Meet Alejandro Alcocer: Rolex Designer, Porsche Collector, Renaissance Man
Defining Alejandro Alcocer is no easy task. Throughout his “career,” if you can call it that, he’s jumped from project to project, field to field, accumulating spectacular limited-edition collections and establishing himself as a player in arenas where recognition often takes a lifetime.
Last week, the minor art-world celeb invited Supercompressor to stop by his bohemian Lower East Side emporium in NYC to get an up-close look at all the unique projects he’s been developing. Are you a Rolex fan? Stick around then.
Alcocer's background, unsurprisingly, is as eclectic as his life's work. After finishing high school at age 16, Alcocer became a skateboarding entrepreneur in lieu of accepting a spot at MIT. At 18, he decided to try his hand at cooking, and finagled his way into the kitchen at a three-starred Michelin restaurant in San Sebastián, Spain. For awhile, Alcocer bounced between Europe and the US, but finally ended up in New York where he began to customize collectable objects in limited editions.
It all started with a vintage Rolex—a rare black Explorer that he says was produced for a Royal Navy station in South Africa in the 1960s. This is something that Rolex will neither confirm nor deny.
After noting the extreme difficulty in procuring the watch—which he did, of course—Alcocer decided to customize a series of vintage Explorers, blackening them with a proprietary coating and selling them to like-minded black Rolex enthusiasts (you can buy one here). With the coating, they’re more than just stealth-looking timepieces.
“I can take this through a metal detector, and it doesn’t detect,” he says. Thus began Alcocer’s unique watch series, perfect for Rolex lovers who never want their grails to leave their wrists.
The “Black” limited editions of various Rolex Submariners, Explorers, and GMTs just begin to scratch the surface of this Renaissance man’s many projects. For example, he’s kept close to his culinary roots with “Green,” a catering service, and “Brown,” a café.
One of his most noteworthy pursuits is his incredible car collection. Actually, “car collection” may be misleading. “It’s all the same car,” he told us with a laugh, gesturing to a model of a Porsche 914, the failed VW collaboration. “Just different colors.” He has five. So far.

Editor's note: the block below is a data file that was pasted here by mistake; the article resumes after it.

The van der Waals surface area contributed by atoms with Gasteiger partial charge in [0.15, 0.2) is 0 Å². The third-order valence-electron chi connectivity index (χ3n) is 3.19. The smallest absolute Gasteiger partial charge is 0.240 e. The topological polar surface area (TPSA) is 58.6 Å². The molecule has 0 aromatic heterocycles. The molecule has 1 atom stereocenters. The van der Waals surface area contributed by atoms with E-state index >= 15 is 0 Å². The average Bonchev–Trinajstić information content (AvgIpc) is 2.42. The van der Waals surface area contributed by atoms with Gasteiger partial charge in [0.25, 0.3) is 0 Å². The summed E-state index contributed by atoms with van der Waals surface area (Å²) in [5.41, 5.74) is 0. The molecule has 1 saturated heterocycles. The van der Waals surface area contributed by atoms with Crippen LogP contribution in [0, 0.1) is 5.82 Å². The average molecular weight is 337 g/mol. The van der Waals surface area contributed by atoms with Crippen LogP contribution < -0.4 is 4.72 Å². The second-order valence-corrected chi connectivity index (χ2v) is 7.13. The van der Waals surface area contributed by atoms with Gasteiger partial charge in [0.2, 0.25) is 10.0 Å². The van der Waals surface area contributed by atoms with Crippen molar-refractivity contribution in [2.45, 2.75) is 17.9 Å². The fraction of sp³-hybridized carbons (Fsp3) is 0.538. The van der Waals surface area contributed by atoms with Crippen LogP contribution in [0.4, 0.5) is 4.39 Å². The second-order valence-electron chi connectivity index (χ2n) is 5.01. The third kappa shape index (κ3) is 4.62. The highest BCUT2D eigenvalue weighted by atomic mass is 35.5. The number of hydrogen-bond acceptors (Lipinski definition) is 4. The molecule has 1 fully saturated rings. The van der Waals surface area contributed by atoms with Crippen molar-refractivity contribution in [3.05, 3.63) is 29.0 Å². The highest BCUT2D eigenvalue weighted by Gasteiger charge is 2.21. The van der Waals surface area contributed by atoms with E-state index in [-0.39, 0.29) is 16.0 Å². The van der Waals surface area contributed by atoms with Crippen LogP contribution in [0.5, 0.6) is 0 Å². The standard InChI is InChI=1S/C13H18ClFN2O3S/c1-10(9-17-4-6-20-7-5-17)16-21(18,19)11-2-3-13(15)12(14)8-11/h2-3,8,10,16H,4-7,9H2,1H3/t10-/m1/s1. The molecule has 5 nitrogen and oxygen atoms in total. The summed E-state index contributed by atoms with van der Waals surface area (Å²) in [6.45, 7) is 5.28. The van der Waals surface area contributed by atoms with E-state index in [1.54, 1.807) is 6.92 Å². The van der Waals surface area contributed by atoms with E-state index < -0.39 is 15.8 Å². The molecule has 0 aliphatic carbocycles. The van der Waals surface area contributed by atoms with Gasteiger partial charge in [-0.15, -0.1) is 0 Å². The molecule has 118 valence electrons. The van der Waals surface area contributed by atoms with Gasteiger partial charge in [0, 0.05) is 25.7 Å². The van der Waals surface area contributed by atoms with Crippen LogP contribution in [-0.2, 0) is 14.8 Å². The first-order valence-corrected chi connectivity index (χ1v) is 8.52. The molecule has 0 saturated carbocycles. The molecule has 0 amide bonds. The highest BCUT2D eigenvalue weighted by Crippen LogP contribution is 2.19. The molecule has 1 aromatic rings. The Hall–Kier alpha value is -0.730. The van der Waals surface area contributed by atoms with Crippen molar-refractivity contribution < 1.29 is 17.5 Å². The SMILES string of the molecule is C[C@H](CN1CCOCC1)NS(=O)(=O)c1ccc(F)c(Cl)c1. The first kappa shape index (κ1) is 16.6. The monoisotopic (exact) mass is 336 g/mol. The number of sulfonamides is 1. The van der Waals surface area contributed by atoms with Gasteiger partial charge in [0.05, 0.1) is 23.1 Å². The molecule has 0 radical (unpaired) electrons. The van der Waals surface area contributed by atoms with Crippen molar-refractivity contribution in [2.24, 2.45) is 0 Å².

Crafted on the 917 racing chassis, the built-by-VW car was supposed to be “the Porsche for everybody,” he says, “but for the Volkswagen people, it was too expensive, to the Porsche people, it was a Volkswagen.” Then why bring it back now?
“Even to this day it’s incredibly relevant,” he says. “With the original engine, it gets 30 mpg, it drives like a go-kart, it has two trunks, and it has a hard top. It’s fantastic.” When he finishes collecting every color, he plans on re-releasing the 914 as a limited edition, maybe selling them back to Porsche. “Or release them as electric cars,” he says.
Alcocer also dabbles in high-end leather goods. He was inspired to develop his own line of unisex leather bags after closely inspecting some of the finest and most sought-after leather products on the planet: the Hermes Birkin, expensive handbags (they can fetch up to $150,000 each) that are produced in such limited quantities that people sit on a waiting list for months, even years, to receive one. He collects those, too.
One of his newer undertakings has been a line of capes for women, an accessory he says is beautiful and timeless. Say what you will about going all-in on something as seemingly random and specific as capes, but you can’t argue with the quality—they’re fashioned from Loro Piana wool, rated the finest in the world.
He’s also tackled personal audio. More specifically: engineering custom sound systems from vintage stereo components (you guessed it—another collection of his), which he believes provide the authentic, vinyl aural experience far better than any modern setup.
And after getting the chance to listen to the one he’s built in his office—and tuned specifically for the shape of it—we’re inclined to agree.
While there is certainly no shortage of distractions strewn about his relatively modest office, it’s hard not to be drawn to the furniture. At this point, it’s probably not too surprising to learn that it, too, has been his handiwork.
Alcocer has perhaps become best known for his signature, minimalist wooden and leather pieces, which require no hardware whatsoever, but rather are constructed via a series of interlocking sections, a Japanese-inspired style.
His reputation on the furniture front has also earned him some big projects, including a commission to furnish an entire home in Montauk this summer (scale models for some of the pieces, fashioned from tape and thick stock paper, are pictured above).
Of course he isn’t settling for run-of-the-mill timber for it; everything he’s making will be constructed using wood from five maple trees sourced from a single property in Vermont.
And if all this weren’t enough to keep him busy, he’s simultaneously putting the finishing touches on a line of limited-run soaps and grooming products, each of which are concocted from natural, single-origin ingredients like lavender, jasmine, and ylang ylang. He’s sourcing from regions of the world where there is no opportunity for products to be tainted by cross-pollination; e.g., remote islands off the coast of Africa and around the South Pacific.
“It’s limited edition in the sense that when we run out of the lavender from Madagascar, we will find another from somewhere else,” he says. “We will never mix them.” We smelled the stuff. Spoiler alert: it’s the real deal.
After the skin and interior design projects are completed, it’s anyone’s guess what he’ll do next. If his career trajectory up until this point is any indication, though, it’s bound to be unconventional and incredibly successful.
Joe McGauley is a senior editor at Supercompressor. He’s down with capes.